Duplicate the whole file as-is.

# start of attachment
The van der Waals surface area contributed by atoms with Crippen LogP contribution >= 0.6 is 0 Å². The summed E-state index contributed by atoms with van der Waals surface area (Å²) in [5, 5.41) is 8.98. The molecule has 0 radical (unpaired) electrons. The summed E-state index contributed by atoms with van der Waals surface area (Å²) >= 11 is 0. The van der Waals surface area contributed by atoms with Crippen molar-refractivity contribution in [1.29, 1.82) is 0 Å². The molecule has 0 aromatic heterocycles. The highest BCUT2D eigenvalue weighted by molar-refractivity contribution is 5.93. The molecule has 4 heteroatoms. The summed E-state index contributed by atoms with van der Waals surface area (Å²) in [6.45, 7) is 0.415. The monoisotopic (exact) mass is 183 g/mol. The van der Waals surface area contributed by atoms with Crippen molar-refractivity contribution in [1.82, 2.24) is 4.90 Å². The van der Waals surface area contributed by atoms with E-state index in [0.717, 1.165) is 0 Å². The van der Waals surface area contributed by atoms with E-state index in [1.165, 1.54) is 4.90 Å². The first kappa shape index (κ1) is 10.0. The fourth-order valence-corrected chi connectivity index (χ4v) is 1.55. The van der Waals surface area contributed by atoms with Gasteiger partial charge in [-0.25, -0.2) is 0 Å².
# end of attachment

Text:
The van der Waals surface area contributed by atoms with Crippen LogP contribution >= 0.6 is 0 Å². The summed E-state index contributed by atoms with van der Waals surface area (Å²) in [5, 5.41) is 8.98. The molecule has 0 radical (unpaired) electrons. The summed E-state index contributed by atoms with van der Waals surface area (Å²) >= 11 is 0. The van der Waals surface area contributed by atoms with Crippen molar-refractivity contribution in [1.29, 1.82) is 0 Å². The molecule has 0 aromatic heterocycles. The highest BCUT2D eigenvalue weighted by molar-refractivity contribution is 5.93. The molecule has 4 heteroatoms. The summed E-state index contributed by atoms with van der Waals surface area (Å²) in [6.45, 7) is 0.415. The monoisotopic (exact) mass is 183 g/mol. The van der Waals surface area contributed by atoms with Crippen molar-refractivity contribution in [1.82, 2.24) is 4.90 Å². The van der Waals surface area contributed by atoms with E-state index in [0.717, 1.165) is 0 Å². The van der Waals surface area contributed by atoms with E-state index in [1.165, 1.54) is 4.90 Å². The first kappa shape index (κ1) is 10.0. The fourth-order valence-corrected chi connectivity index (χ4v) is 1.55. The van der Waals surface area contributed by atoms with Gasteiger partial charge in [-0.25, -0.2) is 0 Å².